Should we be rational?

Argh! Tell me something. I give you two options: guess heads or tails in a coin flip, or guess a six digit number that I'm thinking of. You'll get $10 if you get it correct. Which game would you rather play?

One gives you a one out of two chance; the other gives you a one in a million chance. If you want to win $10, you would choose the coin toss....... right...... ?

I came back from a class and a bunch of students say it doesn't matter! I sincerely don't get it. They don't think that we ought to act rationally. This is not just a gripe; I want to lead on to this important point: should we be rational when it comes to our faith?

This point is a little tricky because not all matters of faith can be rationalised fully, but I must qualify this carefully. I think we should be rational as possible, but I also accept that some things are beyond the capacity of human reason to rationalise. But this does'nt mean that we therefore should not rationalise about everything else!

Just as a matter of fact, the student that I am refering to happens to be a protestant. I may be generalising a little here, but because there is quite a lot of emphasis in protestanism of personal faith, I feel that they are more willing to throw rationalism out of the window. "Why rationalise! All that matters is God and me!". This I'm sure very well applies to a lot of Catholics. They are not willing to be rational at all about things. I think that this is a mistake.

What do you think?

Image is nothing but an image

People Flock To See Supposed Image Of Virgin Mary-Image Appears On Chicago Expressway Underpass

Another point of debate and argument if such 'evidence' can be considered as a miracle and if people should affix their faith on such a sighting.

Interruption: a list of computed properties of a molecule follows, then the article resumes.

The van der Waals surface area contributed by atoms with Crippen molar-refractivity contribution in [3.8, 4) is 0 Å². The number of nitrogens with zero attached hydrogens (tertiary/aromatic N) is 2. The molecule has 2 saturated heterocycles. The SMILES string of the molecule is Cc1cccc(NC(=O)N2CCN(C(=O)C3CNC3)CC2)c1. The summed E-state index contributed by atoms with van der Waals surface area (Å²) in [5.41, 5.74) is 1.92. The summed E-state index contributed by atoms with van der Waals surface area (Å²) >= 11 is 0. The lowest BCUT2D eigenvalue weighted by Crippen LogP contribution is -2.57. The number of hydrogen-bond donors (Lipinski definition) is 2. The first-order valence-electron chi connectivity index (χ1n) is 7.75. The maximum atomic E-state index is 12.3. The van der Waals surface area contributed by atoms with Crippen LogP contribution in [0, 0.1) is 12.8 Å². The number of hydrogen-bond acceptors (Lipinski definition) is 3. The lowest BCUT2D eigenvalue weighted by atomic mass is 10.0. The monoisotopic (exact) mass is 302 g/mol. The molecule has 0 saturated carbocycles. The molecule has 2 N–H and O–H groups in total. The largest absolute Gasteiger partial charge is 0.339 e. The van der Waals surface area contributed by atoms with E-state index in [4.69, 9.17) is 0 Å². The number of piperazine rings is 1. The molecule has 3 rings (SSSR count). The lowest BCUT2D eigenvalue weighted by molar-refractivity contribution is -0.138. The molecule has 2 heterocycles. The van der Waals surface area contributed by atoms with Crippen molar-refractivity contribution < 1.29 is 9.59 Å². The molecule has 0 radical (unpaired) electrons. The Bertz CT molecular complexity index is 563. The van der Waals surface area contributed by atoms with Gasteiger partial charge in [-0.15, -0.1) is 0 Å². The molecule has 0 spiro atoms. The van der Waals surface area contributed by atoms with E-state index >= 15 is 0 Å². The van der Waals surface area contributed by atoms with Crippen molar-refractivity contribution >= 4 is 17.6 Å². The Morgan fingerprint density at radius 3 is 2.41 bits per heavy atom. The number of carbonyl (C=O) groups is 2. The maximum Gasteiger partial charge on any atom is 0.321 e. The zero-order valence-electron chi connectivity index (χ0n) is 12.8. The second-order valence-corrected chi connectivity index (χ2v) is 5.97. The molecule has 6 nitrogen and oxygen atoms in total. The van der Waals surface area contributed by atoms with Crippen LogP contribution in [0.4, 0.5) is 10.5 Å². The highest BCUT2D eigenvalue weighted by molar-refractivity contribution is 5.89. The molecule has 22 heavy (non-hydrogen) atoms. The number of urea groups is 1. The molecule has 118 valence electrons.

A priest once shared with me, about how he was invited to a home because the owner claims that a holy face of Jesus could be seen on the reflection on his wall when a mini spotlight is switched on.

The priest was amused but nevertheless told him off, that to put value or faith into such a picture is demeaning to Jesus, simply because by virtue that Jesus can be "switched on or off" like an entertainer. And he is now the god for being able to create Jesus' "presence" in his house.

Likewise, in the article above in which "mary" appears, I find it ridiculous. As it is, the image has no real image much less to be compared to Mother Mary, but with all the beautiful statues and pictures, why would Mother Mary need to "apparate" herself as a blurry image on a wall? When from past experiences we know that She has no qualms in appearing to people, if Her intentions are to motivate and remind people of prayers and sacrifices?

By and large, I suppose everyone of us are constantly seeking to see some miracles in our lives, and hoping that there are real signs that our Catholic faith is on the 'right track'. But if our faith is in the right place, surely such images are meaningless.

Suddenly the Jesus' image left on the clothe of the woman who wiped His brow on his way to His crucifixion came to mind. But that can be justified because the reason given was that Jesus left that as a form of gratitude to the woman, and so He left His image there as a memorial.